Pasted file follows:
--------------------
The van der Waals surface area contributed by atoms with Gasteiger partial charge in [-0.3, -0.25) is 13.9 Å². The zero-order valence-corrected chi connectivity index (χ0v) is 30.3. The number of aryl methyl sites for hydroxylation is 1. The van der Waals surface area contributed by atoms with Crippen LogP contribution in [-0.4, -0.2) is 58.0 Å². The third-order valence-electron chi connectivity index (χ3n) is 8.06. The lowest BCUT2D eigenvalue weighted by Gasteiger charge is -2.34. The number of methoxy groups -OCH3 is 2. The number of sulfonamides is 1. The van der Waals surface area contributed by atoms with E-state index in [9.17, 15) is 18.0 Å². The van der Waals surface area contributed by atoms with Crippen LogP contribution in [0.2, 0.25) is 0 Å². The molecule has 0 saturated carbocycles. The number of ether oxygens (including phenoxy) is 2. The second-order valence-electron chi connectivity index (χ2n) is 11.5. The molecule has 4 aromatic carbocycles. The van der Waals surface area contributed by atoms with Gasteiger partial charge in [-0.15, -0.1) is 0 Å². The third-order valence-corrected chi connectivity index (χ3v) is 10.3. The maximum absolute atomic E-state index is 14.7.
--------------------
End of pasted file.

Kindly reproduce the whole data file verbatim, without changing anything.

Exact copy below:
The van der Waals surface area contributed by atoms with Gasteiger partial charge in [-0.3, -0.25) is 13.9 Å². The zero-order valence-corrected chi connectivity index (χ0v) is 30.3. The number of aryl methyl sites for hydroxylation is 1. The van der Waals surface area contributed by atoms with Crippen LogP contribution in [-0.4, -0.2) is 58.0 Å². The third-order valence-electron chi connectivity index (χ3n) is 8.06. The lowest BCUT2D eigenvalue weighted by Gasteiger charge is -2.34. The number of methoxy groups -OCH3 is 2. The number of sulfonamides is 1. The van der Waals surface area contributed by atoms with E-state index in [9.17, 15) is 18.0 Å². The van der Waals surface area contributed by atoms with Crippen LogP contribution in [0.2, 0.25) is 0 Å². The molecule has 0 saturated carbocycles. The number of ether oxygens (including phenoxy) is 2. The second-order valence-electron chi connectivity index (χ2n) is 11.5. The molecule has 4 aromatic carbocycles. The van der Waals surface area contributed by atoms with Gasteiger partial charge in [-0.15, -0.1) is 0 Å². The third-order valence-corrected chi connectivity index (χ3v) is 10.3. The maximum absolute atomic E-state index is 14.7.